FORT LAFAYETTE, N. Y., February 7, 1862.
Honorable WILLIAM H. SEWARD, Department of State, Washington.
DEAR SIR: Some three weeks since I was informed that you would hear the statements of those confined here relative to charges of the Government against them. Thus understanding I made mine condesed in a space that would make it understood. I aom well aware of the pressing and urgent business under your charge, all of which is more urgent than mine, and you may have not reached my case or my letter may nt have reached you, and thus anticipating I hope you will pardon my calling up my case and troubling you again.
You are aware that the U. S. attorney (Gurley) of IOwa after advisement with your Department of State dismissed the civil process against me satisfied that there was not a citizen of the State of Iowa who could find me guilty of the charge after the circumstances surrounding the case.
I have in my former letter stated why the impurdent letter was written by myself to a friend in Virginia, namely: My family were there on a visit; I could not hear fro them and was informed that I could not pass the armies to reach them and return with them to my home in the West. I published The Harrison County Flag (Iowa) and took a strong part against Davis et al. and their efforts to break up the Union and the party to which I was attached. Many copies of my paper went to Virginia. I knew I had made enemies there, and the letter written was to reach my family and to allay for a time the prejudices against me as a citizen of the North.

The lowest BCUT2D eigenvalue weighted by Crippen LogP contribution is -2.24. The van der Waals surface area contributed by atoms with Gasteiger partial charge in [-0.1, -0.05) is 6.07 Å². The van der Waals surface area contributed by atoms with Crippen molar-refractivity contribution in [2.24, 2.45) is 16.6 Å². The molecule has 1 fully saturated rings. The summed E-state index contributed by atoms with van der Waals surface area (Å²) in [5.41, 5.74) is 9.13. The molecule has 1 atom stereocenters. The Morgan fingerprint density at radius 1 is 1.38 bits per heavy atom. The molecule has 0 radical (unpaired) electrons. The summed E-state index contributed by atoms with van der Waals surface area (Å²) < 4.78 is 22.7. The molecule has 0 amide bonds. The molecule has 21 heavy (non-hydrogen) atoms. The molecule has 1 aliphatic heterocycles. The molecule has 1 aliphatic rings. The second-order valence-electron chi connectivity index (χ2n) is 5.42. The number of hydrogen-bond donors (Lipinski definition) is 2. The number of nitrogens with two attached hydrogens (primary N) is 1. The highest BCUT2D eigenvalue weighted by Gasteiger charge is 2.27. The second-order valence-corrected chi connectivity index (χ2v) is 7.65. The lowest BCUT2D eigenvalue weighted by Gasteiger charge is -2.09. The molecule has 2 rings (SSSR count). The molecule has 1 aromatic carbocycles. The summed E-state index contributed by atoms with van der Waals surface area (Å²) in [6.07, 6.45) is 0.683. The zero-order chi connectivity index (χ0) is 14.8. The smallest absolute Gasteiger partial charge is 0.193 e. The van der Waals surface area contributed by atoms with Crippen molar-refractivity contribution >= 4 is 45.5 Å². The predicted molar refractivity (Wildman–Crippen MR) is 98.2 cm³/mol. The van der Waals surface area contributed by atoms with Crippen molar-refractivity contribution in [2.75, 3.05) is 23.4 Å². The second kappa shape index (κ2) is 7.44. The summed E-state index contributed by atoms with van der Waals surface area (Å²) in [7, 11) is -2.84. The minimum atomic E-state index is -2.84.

I regret the aim to dissolve the Union and this rebellion. I have no interest in the South; never expect to reside there. All I have in this world in the way of property is in my adopted State, and there, too, I have a young family among strangers and must be suffering for the want of parental care. I wish I could forward you a copy of the letter. In it I am sure you could see no treason.
I hope you will find it convenient to refer to U. S. Judge Love, U. S. Attorney Gurley and U. S. Marshal Hoxie, of Iowa, for the proof of my statement o willing to readily subscribe to the oath of allegiance in as binding terms as may be required. I have spent more than one-half of all my means in defense of the civil charges against me from which by the instructions of the Governemtn I have been acquitted. It seems hard indeed after all my battles and sacrifice of my limited means and discharge from the accusation against me that I am confined here and undergoing another punishment for writing an imprudent letter only, for which I have already suffered much; but I will submit patiently hoping when my case is reached I will be released by taking the oath. I await.
Respectfully, your obedient servant,
WM. M. HILL.
DES MOINES, Fegbruary 12, 1862.
W. M. HILL, Fort Lafayette:
SIR: I have seen a letter addressed to a number of State officers by you in which you say that I am willing to interpose in your behalf in your efforts to procure a discharge from Fort Lafayette. Justice to yourself as well as myself requires that you should understand my position clearly. Those claiming to act as your friends have attempted through the secession press of this State to fill the public mind with 84 R R-SERIES II, VOL II